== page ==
A couple of weeks ago, Daokai (David) Li argued that the “right” exchange rate for China isn’t clearly determined by China’s fundamentals. Or rather that two different exchange rates could prove to be consistent with China’s fundamentals.
“Currently, the yuan exchange rate regime yields multiple equilibrium. When we expect the yuan to depreciate, investors will exchange large amounts of yuan into dollars, causing massive capital outflow and further depreciation. If we expect the yuan to remain stable, cross-border capital flow and the exchange rate will be relatively stable. The subtlety that causes the equilibrium is that liquidity in China is the highest in the world. If there is any sign of change in exchange rate expectations, the huge liquidity in the yuan translates into pressure on cross-border capital flows.”
If China’s residents retain confidence in the currency and do not run into foreign assets, China’s ongoing trade surplus should support the currency at roughly its current level.
Conversely, if Chinese residents lose confidence in the yuan, outflows will overwhelm China’s reserves—unless China’s financial version of the great firewall (i.e. capital controls) can hold back the tide.
I took note of Dr. Li’s argument because it sounds similar to an argument that I have been making.*
I would argue that there aren’t just multiple possible exchange rate equilibria for China, there are also at least two different possible macroeconomic equilibria.
In the “strong” yuan equilibrium, outflows are kept at a level that China can support out of its current goods trade surplus (roughly 5 percent of GDP), which translates to a current account surplus of around 2.5 percent of GDP right now, though it seems likely to me that an inflated tourism deficit has artificially suppressed China’s current account surplus and the real surplus is a bit higher.**
In this equilibrium, a larger “on-budget” central government fiscal deficit—together with an expansion of social insurance—keep demand up, even as investment falls.
In the “weak” yuan equilibrium, China lets the market drive its currency lower—and a weaker currency increases the trade and current account surplus. Such surpluses would finance sustained capital outflows in excess of half a trillion dollars a year without the need to dip further into China’s reserves.
The resulting surpluses would be shockingly large—especially for an era where popular support for trade is somewhat lacking. For example, a 15 to 20 percent depreciation in the yuan—on top of the 10 percent depreciation that has already occurred over the last year —would reasonably be expected to push China’s goods surplus from its current level of around $525 billion dollars (balance of payments basis) to say somewhere between $800 billion and a trillion dollars. The rule of thumb based on China’s own experience and the IMF’s cross country work is that a 10 percent move in the yuan raises/lowers the trade balance by between 1.5 and 2 percentage points of GDP —with a parallel shift up in China’s current account surplus.
That large goods surplus would finance both tourism imports and capital outflows …
And, of course, a larger trade surplus would also provide support for the economy. As investment slows, China would in effect pivot back to exports – and it wouldn’t need to use the central government’s fiscal space to support demand.
Both are plausible outcomes.
The strong yuan equilibrium is obviously better for the world than the weak yuan equilibrium in the short-run. And, I suspect, in the long-run. In part because a weak currency today creates political pressures that tend to keep the currency weak tomorrow.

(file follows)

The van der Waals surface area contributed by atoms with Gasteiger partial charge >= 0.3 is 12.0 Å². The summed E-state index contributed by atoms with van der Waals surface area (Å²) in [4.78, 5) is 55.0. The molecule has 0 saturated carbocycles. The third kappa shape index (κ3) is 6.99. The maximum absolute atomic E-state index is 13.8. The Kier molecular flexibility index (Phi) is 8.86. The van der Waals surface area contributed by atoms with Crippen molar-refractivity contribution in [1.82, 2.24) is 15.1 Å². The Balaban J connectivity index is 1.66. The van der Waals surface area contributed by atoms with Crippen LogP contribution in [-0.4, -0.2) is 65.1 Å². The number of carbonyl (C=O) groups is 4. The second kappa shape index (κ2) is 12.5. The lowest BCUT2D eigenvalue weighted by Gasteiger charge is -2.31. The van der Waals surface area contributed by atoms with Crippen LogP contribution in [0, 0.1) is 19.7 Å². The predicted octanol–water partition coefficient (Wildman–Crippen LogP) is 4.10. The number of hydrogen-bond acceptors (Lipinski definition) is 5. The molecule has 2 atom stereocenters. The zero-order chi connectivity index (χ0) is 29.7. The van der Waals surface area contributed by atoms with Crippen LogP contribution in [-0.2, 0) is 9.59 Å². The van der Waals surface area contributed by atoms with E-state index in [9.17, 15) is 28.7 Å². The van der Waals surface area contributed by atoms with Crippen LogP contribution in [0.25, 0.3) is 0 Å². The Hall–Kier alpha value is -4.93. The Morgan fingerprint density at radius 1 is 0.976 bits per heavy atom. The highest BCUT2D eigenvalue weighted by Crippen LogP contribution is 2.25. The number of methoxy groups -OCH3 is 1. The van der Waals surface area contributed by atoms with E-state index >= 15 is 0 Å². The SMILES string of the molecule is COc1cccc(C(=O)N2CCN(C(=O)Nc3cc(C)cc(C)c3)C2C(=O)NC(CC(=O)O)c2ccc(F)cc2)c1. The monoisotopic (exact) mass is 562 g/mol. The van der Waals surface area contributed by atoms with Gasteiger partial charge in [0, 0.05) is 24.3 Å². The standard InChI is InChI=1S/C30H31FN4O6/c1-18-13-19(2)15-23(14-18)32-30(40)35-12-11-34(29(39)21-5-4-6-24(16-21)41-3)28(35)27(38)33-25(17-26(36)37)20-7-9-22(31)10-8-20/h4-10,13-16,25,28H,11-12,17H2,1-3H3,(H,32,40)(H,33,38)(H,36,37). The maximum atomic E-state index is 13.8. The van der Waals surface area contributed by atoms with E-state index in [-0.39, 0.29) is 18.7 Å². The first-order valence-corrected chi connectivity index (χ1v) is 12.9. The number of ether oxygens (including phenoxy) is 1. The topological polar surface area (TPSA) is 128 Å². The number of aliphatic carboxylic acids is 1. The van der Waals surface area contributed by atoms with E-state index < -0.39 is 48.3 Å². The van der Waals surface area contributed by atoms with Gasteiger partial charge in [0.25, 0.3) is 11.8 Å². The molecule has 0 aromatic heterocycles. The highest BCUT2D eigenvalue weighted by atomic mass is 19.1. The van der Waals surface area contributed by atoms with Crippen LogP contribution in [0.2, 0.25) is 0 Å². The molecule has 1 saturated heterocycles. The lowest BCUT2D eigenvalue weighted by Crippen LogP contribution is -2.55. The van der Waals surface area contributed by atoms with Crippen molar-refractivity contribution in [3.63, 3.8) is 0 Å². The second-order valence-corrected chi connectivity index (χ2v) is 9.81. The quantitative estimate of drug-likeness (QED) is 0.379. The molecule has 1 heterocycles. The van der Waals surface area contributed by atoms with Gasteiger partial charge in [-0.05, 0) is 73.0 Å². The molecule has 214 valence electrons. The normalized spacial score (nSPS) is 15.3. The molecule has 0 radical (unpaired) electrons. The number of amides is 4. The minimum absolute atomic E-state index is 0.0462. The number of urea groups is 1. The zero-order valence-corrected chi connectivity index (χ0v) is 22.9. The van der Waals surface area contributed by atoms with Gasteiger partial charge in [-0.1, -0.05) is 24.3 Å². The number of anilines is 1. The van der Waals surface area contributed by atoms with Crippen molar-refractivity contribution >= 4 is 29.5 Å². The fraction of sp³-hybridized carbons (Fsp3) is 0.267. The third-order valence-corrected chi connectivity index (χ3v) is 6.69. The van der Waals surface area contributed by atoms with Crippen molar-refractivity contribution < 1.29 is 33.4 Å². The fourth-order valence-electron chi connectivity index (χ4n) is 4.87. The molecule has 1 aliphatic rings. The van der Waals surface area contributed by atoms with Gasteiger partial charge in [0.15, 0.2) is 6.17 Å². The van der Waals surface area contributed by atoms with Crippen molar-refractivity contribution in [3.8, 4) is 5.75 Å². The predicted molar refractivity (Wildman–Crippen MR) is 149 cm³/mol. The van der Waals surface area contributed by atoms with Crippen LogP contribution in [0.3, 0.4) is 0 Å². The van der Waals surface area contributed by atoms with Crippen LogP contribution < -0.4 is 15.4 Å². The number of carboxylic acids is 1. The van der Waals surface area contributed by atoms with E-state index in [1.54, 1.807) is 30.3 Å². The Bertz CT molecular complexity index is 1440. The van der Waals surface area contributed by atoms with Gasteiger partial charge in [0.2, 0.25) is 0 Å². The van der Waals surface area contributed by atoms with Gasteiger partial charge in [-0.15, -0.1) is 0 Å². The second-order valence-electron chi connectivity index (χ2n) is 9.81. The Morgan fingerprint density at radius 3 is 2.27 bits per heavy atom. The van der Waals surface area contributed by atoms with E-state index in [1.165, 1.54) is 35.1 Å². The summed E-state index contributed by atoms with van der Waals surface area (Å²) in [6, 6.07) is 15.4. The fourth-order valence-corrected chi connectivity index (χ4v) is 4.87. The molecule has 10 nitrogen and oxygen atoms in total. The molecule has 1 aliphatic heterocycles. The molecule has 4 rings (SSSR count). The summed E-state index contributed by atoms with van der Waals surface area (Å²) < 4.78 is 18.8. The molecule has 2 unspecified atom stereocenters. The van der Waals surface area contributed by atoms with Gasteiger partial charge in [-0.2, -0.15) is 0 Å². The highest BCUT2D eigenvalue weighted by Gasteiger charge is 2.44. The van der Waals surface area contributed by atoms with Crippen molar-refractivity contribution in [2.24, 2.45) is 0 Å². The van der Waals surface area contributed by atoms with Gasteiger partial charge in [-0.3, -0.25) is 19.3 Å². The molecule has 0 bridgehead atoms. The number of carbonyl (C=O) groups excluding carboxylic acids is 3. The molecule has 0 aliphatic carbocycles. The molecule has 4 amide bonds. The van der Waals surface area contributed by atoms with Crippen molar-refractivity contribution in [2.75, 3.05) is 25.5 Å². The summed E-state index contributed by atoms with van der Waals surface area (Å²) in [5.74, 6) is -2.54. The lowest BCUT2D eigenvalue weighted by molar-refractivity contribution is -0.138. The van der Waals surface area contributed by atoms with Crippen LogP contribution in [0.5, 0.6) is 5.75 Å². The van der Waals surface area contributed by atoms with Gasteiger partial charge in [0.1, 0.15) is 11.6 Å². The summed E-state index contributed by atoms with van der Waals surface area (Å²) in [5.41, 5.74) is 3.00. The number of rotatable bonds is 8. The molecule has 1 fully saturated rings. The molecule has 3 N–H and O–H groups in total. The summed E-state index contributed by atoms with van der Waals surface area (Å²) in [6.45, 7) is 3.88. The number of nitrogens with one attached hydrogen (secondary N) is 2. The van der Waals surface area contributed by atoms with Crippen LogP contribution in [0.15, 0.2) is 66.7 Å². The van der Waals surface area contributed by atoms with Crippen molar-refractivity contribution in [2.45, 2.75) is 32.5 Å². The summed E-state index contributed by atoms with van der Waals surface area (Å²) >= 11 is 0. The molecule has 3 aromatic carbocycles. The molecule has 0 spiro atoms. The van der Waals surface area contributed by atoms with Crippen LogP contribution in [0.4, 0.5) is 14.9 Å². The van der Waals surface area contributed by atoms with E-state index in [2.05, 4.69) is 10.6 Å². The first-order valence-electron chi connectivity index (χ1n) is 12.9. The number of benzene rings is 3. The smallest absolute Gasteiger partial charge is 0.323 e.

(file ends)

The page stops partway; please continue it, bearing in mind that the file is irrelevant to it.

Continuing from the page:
That at least is my read of China’s experience with a “weak” currency in the mid 2000s. After 2000—and particularly after 2002— the yuan followed the dollar down, depreciating 13 percent in real terms from 2001 to 2005. That depreciation coincided with WTO entry, and gave rise to one of the most spectacular export booms ever. And the surge in exports created a set of interests that were vested in keeping the currency weak.
The policy mandarins feel pressure from the export sector to avoid appreciation. And, so long as exports (and import substitution—which is likely to be nearly as significant in China’s case going forward) keep the economy humming, they do not feel pressure to take the politically difficult decisions needed to provide visible on-budget fiscal stimulus and to build a stronger social insurance system. Exporting savings through large current account surpluses substitutes for reforms that would lower China’s high levels of national savings.
I think something like this also happened in Korea after the won depreciated in 2008 and 2009.
Korea’s exports responded to the weaker won. Autos notably. Subsequently there was pressure to keep the won weak, by intervention if necessary (concerns about currency volatility tend to be more pronounced when the won is strengthening).
The modern way to maintain an undervalued currency isn’t to intervene to weaken your currency.
It is to step back and allow the market to drive your currency down–
And then intervene to resist subsequent pressure to appreciate (and rebuild reserves) when the market turns.
In countries that have a history of managing their currencies and strong export sectors, cyclical currency weakness can turn into permanent currency weakness. Call it the political economy of currency weakness.
* I have not always agreed with Dr. Li on currency issues, hence my surprise.
** My guess is that some of the tourism deficit is really hidden financial outflows. If that is the case, China’s true current account surplus is above 2.5 percent of GDP. I would guess that it is now around 3.5 percent of GDP—a number that implies that there tourism deficit includes about a percentage point of GDP in hidden financial outflows.